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The Sword of the Samurai

Author: Jarok
  • The Japanese sword is considered to be better than most other kinds of swords because of the materials used and the folding technique.
  • The Japanese developed a special way of processing iron ore to make steels, soft inside and hard and sharp outside which is good for shock absorption.
  • The tamahagane is made out of charcoal and iron ore. Heated in 2500 degrees and never completely melts, the soft steel with the low carbon level is made out of tamahagane.
  • There are 4 different kinds of Japanese swords. The difference between them, tanto, wakizashi, katana and tachi, is the length (tanto is about 15~30cm, wakizashi is around 30~ 60cm, katana and tachi are longer than 60 cm). Tachi tends to be a little longer than katana and worn with a special belt and the tip pointing down. Katana is worn inside the sash usually with a wakizashi.

 

  • The value of a Japanese sword is measured by how many times the steel is beaten and folded, the age, level of rust, damage and dents, detail of engravings on the tsuba and habaki and the popularity of the blade master.
  • The date, name of the blade master and the clan where the blade master is from are usually inscribed on the tang.
  • A Katana blade usually weighs around 750~950 grams.
  • The hamon line is usually considered as the signature of the blade smith.
  • It can kill only 3 people and then gets dull in a war.
  • The blades that look like machete are not used for people but to cut the legs of the horses if they ran away.
  • Most katanas have a blood groove to lighten the sword though it is said that the line makes it easier to keep the sword clean from the blood stains.
  • The battles of Kawanakajima (1564) was the last war where only the swords used. Oda Nobunaga was first to introduce the gunpowder.
  • The katana was famous in Asia, it was recorded that Japan exported 37,000 katana to China in 1483.
  • Tokugawa Ieyasu once said, the sword is the soul of the samurai. Samurai used to name their sword and sleep with them.
  • Sword had the highest importance in the Edo period, since there was no need to carry spears and bows. Also during the Edo period carrying firearms was banned.
  • The quality of swords were tested on live criminals and their quality were inscribed on the blade (e.g. this blade cut through 3 bodies). So a good quality sword from the medieval times means it definitely had cut a human flesh.
  • The Japanese katana may look simple but it takes 1 year to make a good katana and it has about 30 different kinds of processes. It starts with a Shinto ritual of warming up an iron stick by beating it and using the very hot stick to make a fire by using the rice leaves.
  • After the WWII, the US army confiscated Japanese swords. It is claimed that there were more katana in the US than Japan in the 50s. Also during th WWII, Japanese generals surrendered by submitting their katana, not the pistol.
  • Japan nowadays can export swords because they are considered art rather than a weapon. That is why Japanese katanas must be registered at the ministry of cultural affairs before they are exported to any country.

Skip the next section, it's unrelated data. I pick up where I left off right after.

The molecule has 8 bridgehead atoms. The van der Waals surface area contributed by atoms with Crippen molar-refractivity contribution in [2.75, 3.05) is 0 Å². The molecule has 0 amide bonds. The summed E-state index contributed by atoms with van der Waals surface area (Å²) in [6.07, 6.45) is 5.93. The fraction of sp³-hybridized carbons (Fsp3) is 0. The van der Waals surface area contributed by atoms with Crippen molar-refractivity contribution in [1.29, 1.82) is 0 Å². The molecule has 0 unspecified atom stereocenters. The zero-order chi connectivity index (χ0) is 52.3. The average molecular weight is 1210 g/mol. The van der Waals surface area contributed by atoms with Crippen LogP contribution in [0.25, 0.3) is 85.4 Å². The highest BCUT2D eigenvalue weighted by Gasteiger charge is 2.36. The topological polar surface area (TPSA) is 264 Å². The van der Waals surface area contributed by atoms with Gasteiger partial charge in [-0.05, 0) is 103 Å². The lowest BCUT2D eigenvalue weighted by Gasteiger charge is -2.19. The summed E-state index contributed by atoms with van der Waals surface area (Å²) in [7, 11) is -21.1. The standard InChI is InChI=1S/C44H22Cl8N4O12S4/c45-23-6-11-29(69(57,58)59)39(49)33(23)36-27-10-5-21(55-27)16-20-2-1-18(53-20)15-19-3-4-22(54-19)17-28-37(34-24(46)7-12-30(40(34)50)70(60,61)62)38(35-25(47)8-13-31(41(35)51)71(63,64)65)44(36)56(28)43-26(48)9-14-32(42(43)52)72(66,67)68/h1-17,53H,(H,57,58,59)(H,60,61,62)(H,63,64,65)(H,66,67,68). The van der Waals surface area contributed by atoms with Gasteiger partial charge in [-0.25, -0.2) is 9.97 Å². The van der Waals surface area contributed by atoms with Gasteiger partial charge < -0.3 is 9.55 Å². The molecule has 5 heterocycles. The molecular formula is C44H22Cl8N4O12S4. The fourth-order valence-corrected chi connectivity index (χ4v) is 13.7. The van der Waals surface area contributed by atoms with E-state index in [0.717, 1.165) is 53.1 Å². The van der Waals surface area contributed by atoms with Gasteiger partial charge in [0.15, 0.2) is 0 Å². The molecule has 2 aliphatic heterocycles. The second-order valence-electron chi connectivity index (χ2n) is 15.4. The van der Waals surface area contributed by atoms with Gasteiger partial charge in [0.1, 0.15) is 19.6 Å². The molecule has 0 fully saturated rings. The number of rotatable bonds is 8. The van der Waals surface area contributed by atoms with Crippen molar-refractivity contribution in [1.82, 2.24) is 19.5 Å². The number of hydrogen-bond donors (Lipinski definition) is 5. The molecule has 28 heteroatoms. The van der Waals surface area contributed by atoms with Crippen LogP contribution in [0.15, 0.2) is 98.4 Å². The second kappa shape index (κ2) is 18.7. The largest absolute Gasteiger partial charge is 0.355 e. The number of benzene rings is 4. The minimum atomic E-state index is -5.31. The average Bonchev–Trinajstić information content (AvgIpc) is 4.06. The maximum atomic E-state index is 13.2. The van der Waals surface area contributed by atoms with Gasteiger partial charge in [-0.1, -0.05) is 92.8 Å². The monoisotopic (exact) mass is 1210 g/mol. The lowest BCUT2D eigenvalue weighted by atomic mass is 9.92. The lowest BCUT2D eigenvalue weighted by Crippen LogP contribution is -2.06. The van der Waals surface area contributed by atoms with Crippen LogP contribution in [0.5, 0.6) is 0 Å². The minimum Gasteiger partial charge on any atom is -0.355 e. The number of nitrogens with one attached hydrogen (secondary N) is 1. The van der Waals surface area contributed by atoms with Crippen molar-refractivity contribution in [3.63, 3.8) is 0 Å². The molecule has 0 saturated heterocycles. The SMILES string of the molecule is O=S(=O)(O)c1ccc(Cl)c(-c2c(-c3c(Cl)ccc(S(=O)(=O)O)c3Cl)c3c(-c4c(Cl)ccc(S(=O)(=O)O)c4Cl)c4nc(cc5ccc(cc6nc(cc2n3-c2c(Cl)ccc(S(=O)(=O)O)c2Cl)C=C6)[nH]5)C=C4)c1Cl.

• The saying goes that, the samurai does not take out his katana from the scabbard but if it comes out, that means the blood will be shed.

N. Shang explains the samurai sword in more simple English as follows:

… If the iron is hard, it will snap easily and if it soft it will not cut so well. The combination of these contradictory qualities is the greatest achievement of Japanese forging and tempering techniques, whose three most important characteristics are as follows:

1 Hard outer skin is formed by folding over and hammering out the same piece of metal many times. This process aids the elimination of such impurities as phosphates and sulphates and also produces many layers (sometimes as many as one million) of metal of differing structure. 

2 A softer inner core is formed by a different process of folding, using steel of lower carbon content, and the hard outer skin is wrapped around it.

3 A hamon is formed by covering the entire blade in a clay containing charcoal ash which is scraped away, in some places partially and in others completely, from the edge of the blade in the desired outline prior to heating. The varying thickness of the clay results in varying rates of cooling when the blade is quenched and these varying rates of cooling produce different crystalline compounds of iron and carbon…

The soul of the blade is believed to enter the sword at the moment the hamon is created. At this moment, the cleansing forces of fire meet the purifying properties of water and the sword’s soul is born. The sword emerges from the water changed. With the spirit, the sword now appears curved and complete.

If the sword smith fails to purify himself or his smithy, then evil kami can enter both the sword itself as well as the smithy. This could result in the production of cursed, or evil blades, meant only for killing. If, on the other hand, the sword smith is righteous and purifies himself and his smithy, he may produce blades that live up to their highest potential. (N. Shang: Kyoto Sword Museum)

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